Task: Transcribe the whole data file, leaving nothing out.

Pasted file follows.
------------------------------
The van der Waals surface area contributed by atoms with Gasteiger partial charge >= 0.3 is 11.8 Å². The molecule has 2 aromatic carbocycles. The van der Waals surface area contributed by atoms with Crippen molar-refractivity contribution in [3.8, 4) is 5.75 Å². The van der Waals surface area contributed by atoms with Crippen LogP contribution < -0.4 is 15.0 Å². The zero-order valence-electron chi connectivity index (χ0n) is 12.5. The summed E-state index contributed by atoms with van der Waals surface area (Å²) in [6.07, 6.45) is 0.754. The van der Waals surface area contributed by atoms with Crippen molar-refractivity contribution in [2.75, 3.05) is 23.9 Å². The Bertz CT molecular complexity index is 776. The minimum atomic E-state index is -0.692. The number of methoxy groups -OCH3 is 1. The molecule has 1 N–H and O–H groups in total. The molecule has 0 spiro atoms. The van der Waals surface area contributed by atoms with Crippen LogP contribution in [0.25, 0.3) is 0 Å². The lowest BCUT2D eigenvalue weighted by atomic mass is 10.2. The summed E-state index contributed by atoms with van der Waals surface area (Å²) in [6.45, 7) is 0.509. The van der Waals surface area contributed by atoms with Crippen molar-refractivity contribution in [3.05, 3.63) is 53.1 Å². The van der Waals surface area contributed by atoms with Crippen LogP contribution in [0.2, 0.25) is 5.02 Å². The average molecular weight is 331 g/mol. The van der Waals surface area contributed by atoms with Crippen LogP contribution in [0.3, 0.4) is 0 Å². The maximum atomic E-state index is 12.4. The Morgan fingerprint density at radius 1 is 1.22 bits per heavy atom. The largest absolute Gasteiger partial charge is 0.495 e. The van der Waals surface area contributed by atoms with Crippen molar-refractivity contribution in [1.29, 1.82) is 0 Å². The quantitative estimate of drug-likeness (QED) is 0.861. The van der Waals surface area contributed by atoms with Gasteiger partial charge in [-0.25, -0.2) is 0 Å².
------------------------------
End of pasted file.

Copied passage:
The van der Waals surface area contributed by atoms with Gasteiger partial charge >= 0.3 is 11.8 Å². The molecule has 2 aromatic carbocycles. The van der Waals surface area contributed by atoms with Crippen molar-refractivity contribution in [3.8, 4) is 5.75 Å². The van der Waals surface area contributed by atoms with Crippen LogP contribution < -0.4 is 15.0 Å². The zero-order valence-electron chi connectivity index (χ0n) is 12.5. The summed E-state index contributed by atoms with van der Waals surface area (Å²) in [6.07, 6.45) is 0.754. The van der Waals surface area contributed by atoms with Crippen molar-refractivity contribution in [2.75, 3.05) is 23.9 Å². The Bertz CT molecular complexity index is 776. The minimum atomic E-state index is -0.692. The number of methoxy groups -OCH3 is 1. The molecule has 1 N–H and O–H groups in total. The molecule has 0 spiro atoms. The van der Waals surface area contributed by atoms with Crippen LogP contribution in [0.25, 0.3) is 0 Å². The lowest BCUT2D eigenvalue weighted by atomic mass is 10.2. The summed E-state index contributed by atoms with van der Waals surface area (Å²) in [6.45, 7) is 0.509. The van der Waals surface area contributed by atoms with Crippen molar-refractivity contribution in [3.05, 3.63) is 53.1 Å². The van der Waals surface area contributed by atoms with Crippen LogP contribution in [0.2, 0.25) is 5.02 Å². The average molecular weight is 331 g/mol. The van der Waals surface area contributed by atoms with Crippen LogP contribution in [0.3, 0.4) is 0 Å². The maximum atomic E-state index is 12.4. The Morgan fingerprint density at radius 1 is 1.22 bits per heavy atom. The largest absolute Gasteiger partial charge is 0.495 e. The van der Waals surface area contributed by atoms with Crippen molar-refractivity contribution in [1.29, 1.82) is 0 Å². The quantitative estimate of drug-likeness (QED) is 0.861. The van der Waals surface area contributed by atoms with Gasteiger partial charge in [-0.25, -0.2) is 0 Å².